Spotlight on the Czechoslovak New Wave: An Introduction


The period of filmmaking known as the “Czechoslovak New Wave” refers to films made in the erstwhile Czechoslovakia from roughly 1963 to 1968, a heated period of liberalisation and calls for reform that culminated in the “Prague Spring” from January to August 1968. One of the significant aspects of Czechoslovak New Wave films is their acclaim domestically and internationally. The Shop on Main Street (1965, Ján Kadár Elmar Klos) was the first ever Czechoslovak film to have won an Oscar, for the category of Best Foreign Language Film, and Closely Observed Trains (1967, Jiří Menzel) followed suit several years later. Though often mentioned as one of the most important and vibrant periods of filmmaking to have occurred in the twentieth century, the Czechoslovak New Wave continues to receive scant attention in the English language. Part of the reason is perhaps the continuing inaccessibility of a number of the films, even today. Part of the reason also is that given the above period of production and despite domestic and international recognition of the resulting films, such output in retrospect has been tremendously overshadowed by the New Waves elsewhere in Europe.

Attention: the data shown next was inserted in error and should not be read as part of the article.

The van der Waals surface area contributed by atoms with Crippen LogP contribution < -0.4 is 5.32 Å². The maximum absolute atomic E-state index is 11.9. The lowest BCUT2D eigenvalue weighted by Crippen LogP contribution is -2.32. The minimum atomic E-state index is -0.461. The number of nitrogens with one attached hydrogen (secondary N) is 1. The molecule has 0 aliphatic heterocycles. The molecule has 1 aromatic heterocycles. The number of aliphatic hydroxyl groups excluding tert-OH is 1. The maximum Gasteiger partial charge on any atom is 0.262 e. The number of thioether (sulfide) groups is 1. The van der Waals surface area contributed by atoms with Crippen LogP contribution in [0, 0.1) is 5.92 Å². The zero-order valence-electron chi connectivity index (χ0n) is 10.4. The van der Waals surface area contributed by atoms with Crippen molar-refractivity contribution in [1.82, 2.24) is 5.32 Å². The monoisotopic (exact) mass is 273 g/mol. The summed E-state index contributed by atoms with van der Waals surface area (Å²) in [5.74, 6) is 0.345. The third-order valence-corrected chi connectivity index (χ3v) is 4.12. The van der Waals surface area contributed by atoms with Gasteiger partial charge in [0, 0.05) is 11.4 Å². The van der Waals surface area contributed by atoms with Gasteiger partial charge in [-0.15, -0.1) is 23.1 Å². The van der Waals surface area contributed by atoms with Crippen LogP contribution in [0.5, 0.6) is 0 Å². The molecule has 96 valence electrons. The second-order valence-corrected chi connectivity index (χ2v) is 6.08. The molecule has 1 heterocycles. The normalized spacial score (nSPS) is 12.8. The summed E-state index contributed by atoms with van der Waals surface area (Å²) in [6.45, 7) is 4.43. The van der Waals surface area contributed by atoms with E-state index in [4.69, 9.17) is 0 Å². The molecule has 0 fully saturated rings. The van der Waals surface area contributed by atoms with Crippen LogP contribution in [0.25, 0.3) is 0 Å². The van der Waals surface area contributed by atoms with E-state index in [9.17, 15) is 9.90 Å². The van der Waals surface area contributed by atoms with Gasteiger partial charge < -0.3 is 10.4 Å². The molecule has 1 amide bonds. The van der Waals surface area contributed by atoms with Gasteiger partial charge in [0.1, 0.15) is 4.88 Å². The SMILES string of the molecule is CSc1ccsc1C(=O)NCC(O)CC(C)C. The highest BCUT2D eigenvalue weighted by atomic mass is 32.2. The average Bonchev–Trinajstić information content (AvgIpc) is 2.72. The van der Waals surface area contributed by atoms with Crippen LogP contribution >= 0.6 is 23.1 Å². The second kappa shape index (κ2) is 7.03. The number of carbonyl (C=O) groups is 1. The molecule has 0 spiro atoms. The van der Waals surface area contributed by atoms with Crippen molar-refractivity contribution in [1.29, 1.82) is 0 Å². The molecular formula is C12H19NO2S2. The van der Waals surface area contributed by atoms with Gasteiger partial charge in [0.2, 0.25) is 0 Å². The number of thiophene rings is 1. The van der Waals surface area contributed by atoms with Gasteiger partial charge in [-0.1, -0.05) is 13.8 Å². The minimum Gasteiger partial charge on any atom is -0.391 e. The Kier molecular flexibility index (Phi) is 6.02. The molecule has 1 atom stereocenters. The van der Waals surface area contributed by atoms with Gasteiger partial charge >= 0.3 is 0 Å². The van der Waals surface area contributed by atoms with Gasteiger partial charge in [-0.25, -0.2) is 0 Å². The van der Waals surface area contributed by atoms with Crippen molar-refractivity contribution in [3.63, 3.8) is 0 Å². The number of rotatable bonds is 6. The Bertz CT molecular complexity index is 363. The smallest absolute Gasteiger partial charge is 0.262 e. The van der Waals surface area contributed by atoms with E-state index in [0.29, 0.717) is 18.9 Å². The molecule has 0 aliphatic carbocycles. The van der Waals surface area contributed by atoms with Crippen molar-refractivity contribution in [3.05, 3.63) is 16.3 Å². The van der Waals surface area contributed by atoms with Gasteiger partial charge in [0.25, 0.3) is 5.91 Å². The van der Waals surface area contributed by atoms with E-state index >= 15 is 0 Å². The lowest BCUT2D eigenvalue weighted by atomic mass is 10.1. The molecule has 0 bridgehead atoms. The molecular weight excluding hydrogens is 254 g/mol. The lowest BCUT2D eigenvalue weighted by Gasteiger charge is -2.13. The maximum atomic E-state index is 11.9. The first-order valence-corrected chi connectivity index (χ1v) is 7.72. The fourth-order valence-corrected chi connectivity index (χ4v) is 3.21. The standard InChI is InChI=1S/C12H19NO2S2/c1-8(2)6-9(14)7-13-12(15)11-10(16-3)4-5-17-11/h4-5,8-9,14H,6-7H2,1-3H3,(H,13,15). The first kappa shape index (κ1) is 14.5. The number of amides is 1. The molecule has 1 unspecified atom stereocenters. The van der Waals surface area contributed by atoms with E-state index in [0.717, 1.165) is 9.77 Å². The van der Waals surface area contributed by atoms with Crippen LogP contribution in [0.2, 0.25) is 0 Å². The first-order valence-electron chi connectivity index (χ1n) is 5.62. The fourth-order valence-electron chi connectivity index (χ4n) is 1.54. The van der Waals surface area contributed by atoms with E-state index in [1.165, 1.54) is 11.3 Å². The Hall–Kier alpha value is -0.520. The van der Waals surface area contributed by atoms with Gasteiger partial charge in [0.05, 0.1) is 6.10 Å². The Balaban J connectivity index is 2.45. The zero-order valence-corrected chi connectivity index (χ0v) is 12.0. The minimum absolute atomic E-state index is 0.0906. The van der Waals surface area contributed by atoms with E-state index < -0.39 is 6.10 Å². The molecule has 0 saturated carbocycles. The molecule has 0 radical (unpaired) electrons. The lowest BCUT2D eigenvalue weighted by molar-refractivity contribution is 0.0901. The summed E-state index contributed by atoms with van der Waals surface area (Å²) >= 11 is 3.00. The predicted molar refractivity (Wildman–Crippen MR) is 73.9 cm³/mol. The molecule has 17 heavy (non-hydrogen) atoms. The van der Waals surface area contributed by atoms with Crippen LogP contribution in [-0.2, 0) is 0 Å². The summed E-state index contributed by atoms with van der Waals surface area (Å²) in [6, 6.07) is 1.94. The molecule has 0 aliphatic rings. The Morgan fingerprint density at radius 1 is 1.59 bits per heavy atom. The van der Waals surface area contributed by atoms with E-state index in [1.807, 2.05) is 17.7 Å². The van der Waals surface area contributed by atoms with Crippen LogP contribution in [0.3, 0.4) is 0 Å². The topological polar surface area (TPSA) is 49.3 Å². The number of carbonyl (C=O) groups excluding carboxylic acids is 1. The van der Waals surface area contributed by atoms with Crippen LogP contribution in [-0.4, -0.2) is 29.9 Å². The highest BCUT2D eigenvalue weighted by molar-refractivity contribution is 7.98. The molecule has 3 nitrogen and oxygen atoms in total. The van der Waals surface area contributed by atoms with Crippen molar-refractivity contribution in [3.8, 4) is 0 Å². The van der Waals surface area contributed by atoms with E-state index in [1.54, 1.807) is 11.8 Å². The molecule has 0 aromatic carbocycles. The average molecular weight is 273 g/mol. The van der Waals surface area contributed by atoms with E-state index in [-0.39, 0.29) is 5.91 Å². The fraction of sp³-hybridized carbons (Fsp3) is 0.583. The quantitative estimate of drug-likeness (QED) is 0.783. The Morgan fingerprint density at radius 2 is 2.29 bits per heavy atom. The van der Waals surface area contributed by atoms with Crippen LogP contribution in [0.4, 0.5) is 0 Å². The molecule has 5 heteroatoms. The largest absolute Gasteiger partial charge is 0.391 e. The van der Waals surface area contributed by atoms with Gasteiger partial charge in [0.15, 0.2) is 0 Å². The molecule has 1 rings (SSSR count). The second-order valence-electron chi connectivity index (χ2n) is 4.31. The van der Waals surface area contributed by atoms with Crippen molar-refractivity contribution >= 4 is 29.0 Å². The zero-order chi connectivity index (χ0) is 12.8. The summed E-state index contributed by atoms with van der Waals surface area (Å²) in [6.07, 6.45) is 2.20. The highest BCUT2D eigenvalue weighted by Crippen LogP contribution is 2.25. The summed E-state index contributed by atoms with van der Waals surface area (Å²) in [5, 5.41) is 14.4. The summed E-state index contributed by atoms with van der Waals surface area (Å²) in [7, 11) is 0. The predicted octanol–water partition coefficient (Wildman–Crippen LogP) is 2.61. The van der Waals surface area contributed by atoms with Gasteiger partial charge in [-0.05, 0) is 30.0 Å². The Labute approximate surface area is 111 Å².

…Czechoslovak New Wave films is their acclaim domestically and internationally. The Shop on Main Street (1965, Ján Kadár Elmar Klos) was the first ever Czechoslovak film to have won an Oscar…

Outside of the two above-mentioned films and the filmmakers who made them, the most well-known name of the Czechoslovak New Wave is undoubtedly filmmaker Miloš Forman. But it can be argued that Forman is known more for his career in Hollywood, with his connection to the Czechoslovak New Wave functioning more like a footnote to his American films. Forman debuted in Hollywood four years after the Prague Spring of 1968 and the invasion and crackdown of the country by the Warsaw Pact forces led by the Soviets in August that same year. The Soviet-led invasion of the country imposed “Normalisation,” which remained in place until the Velvet Revolution in the latter months of 1989, when diverse groups came together to topple the country’s Communist rule. Aside from Forman, another of the more well-known names related to the Czechoslovak New Wave is writer Milan Kundera, whose novel The Unbearable Lightness of Being (1984) takes place in Czechoslovakia of the late 1960s and 1970s. A film adaptation of the novel came in 1988, directed by Philip Kaufman (though Kundera apparently did not particularly like it very much). One who should also be as well known as Forman and Kundera is cinematographer Miroslav Ondříček, with whom Forman worked in Czechoslovakia in the 1960s and in the U.S. upon Forman’s move to Hollywood. Significantly, British New Wave filmmaker Lindsay Anderson personally requested Ondříček to photograph two of his great films with Malcolm McDowell, If… (1968) and O Lucky Man! (1973).

Some Context for the Czechoslovak New Wave